Nine hundred feet long and shaped like a slender, undulating S, the Information Sciences and Technology Building at Penn State University winds through the campus like a serpent, its gleaming metallic panels and transparent glass curtain wall scales seducing students inside, to expose them to the new high-tech courses of study being offered there.
Spanning a busy and dangerous four-lane roadway that bisects the campus's historic bounds and its newer sciences campus, the building is a gateway not only for learning and research, but also for transportation. A 24-foot-wide public pedestrian and bicycle bridge runs through the building, connecting the old and new parts of the campus and providing students, faculty, and visitors with a safe means by which to traverse the roadway.
To provide the proper clearance over the thoroughfare, state transportation officials required the concrete slab walkway to rise from grade to a height of 17 feet, 6 inches above the street. An agreement between the university and the state department of transportation gives Penn State a 99-year lease for the air rights over that section of the roadway.
Seeking a higher profile
Completed last December, the building is a result of the university's emphasis on career-based education, says James Thomas, dean of the School of Information Sciences and Technology. The school, which had occupied space in a hodgepodge of buildings since its founding in 1999, shares the new IST building with the Computer Sciences and Engineering Department.
"IST is not a well-known acronym," says Thomas. For that reason, the building "had to have class and, in a sense, be sexy. Our motto is 'Building Leaders for a Global Digital Economy,' so we wanted a facility that would help us provide that type of education."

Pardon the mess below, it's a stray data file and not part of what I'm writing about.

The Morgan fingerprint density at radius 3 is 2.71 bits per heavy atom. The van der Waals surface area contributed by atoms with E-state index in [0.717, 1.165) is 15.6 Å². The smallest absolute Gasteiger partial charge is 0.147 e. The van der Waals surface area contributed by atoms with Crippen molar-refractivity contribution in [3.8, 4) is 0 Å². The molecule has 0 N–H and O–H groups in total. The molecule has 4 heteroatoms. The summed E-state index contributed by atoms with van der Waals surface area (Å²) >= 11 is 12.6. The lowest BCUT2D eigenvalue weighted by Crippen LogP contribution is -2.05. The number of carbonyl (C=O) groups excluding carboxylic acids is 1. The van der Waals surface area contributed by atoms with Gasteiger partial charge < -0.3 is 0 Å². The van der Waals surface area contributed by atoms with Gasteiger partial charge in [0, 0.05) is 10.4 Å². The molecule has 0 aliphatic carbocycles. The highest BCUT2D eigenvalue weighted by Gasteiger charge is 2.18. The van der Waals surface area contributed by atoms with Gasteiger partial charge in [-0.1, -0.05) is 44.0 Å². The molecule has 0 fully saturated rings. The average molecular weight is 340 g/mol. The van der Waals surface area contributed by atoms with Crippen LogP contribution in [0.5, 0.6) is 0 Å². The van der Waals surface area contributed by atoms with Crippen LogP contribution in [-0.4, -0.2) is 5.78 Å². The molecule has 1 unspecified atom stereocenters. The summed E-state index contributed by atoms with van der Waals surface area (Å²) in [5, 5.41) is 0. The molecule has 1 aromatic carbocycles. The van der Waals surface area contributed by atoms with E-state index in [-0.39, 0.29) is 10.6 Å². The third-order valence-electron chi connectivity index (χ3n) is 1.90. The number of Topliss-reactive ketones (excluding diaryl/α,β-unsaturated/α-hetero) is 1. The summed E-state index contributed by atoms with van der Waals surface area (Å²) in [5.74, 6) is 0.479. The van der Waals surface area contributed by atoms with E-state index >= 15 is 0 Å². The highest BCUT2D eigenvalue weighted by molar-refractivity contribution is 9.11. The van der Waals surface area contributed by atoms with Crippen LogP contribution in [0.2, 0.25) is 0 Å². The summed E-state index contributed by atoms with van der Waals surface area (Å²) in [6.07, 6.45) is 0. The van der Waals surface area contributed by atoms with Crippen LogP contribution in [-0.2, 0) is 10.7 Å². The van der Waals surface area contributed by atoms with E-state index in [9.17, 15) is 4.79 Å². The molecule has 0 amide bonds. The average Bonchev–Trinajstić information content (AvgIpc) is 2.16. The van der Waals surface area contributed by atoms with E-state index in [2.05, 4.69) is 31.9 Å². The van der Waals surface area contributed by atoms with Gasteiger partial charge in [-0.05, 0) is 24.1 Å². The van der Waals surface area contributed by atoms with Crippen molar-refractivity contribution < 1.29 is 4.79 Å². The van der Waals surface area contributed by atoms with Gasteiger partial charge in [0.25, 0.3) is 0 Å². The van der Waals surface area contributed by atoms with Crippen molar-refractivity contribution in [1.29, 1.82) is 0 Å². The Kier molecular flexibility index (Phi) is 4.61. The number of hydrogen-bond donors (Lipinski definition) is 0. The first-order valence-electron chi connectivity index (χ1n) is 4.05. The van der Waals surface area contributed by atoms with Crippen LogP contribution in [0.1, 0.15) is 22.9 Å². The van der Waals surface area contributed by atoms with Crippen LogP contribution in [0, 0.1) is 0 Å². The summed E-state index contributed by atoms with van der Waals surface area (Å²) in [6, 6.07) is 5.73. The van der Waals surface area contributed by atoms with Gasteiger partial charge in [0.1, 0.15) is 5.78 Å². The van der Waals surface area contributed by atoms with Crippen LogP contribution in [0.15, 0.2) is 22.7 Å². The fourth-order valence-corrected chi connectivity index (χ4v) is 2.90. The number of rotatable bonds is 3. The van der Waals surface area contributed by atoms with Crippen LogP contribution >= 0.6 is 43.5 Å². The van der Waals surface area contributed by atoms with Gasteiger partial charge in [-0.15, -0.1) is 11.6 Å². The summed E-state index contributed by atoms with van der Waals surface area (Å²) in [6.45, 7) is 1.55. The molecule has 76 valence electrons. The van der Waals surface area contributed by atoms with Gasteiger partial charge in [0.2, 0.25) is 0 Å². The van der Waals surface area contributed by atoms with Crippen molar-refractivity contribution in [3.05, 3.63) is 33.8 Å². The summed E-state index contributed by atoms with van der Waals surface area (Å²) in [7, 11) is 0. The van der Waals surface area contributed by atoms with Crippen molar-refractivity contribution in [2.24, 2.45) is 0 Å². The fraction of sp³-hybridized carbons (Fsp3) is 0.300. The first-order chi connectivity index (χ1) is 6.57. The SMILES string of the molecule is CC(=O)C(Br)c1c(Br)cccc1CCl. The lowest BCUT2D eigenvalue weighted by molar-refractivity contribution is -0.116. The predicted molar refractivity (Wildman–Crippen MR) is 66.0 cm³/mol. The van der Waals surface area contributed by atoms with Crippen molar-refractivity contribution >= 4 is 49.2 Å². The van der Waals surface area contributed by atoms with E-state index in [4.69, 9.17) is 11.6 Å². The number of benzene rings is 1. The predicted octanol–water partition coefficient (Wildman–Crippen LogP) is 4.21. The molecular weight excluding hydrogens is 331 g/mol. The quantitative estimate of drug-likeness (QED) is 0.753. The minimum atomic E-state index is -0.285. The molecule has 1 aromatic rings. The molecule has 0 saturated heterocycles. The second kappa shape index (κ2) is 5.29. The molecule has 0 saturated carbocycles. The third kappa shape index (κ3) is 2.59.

A 24-foot-wide, 1,000-foot-long public walkway integrated into the Information Sciences and Technology Building at Penn State University provides safe passage for students, faculty, and visitors.
The original program called for the building to be built on one side of Atherton Road in conjunction with a bridge spanning the roadway. But architect Rafael Viñoly proposed integrating the building and bridge. "[The building] has really become a piece of infrastructure for the campus," says John Majewski, project manager for Rafael Viñoly Architects, New York. Integrating the two structures added little to the overall cost of $51 million, Thomas says.
Although the design eventually won approval by the university and the city of State College, the building's unusual shape and appearance worried some officials, including some who were unhappy with another long barrier-like building on campus. The Building Team — Pittsburgh-based Perfido Weiskopf Architects, New York-based CM Turner Construction Co., the New York-based structural engineering partnership of Dewhurst Macfarlane & Partners Inc. and Goldreich Engineering, and Viñoly — "opened up" the IST building, says Majewski, making it act as a filter instead of a barrier.
Now "everybody brings visitors to the IST building," says Thomas. "The building is beginning to represent what is going on at Penn State."
Two buildings in one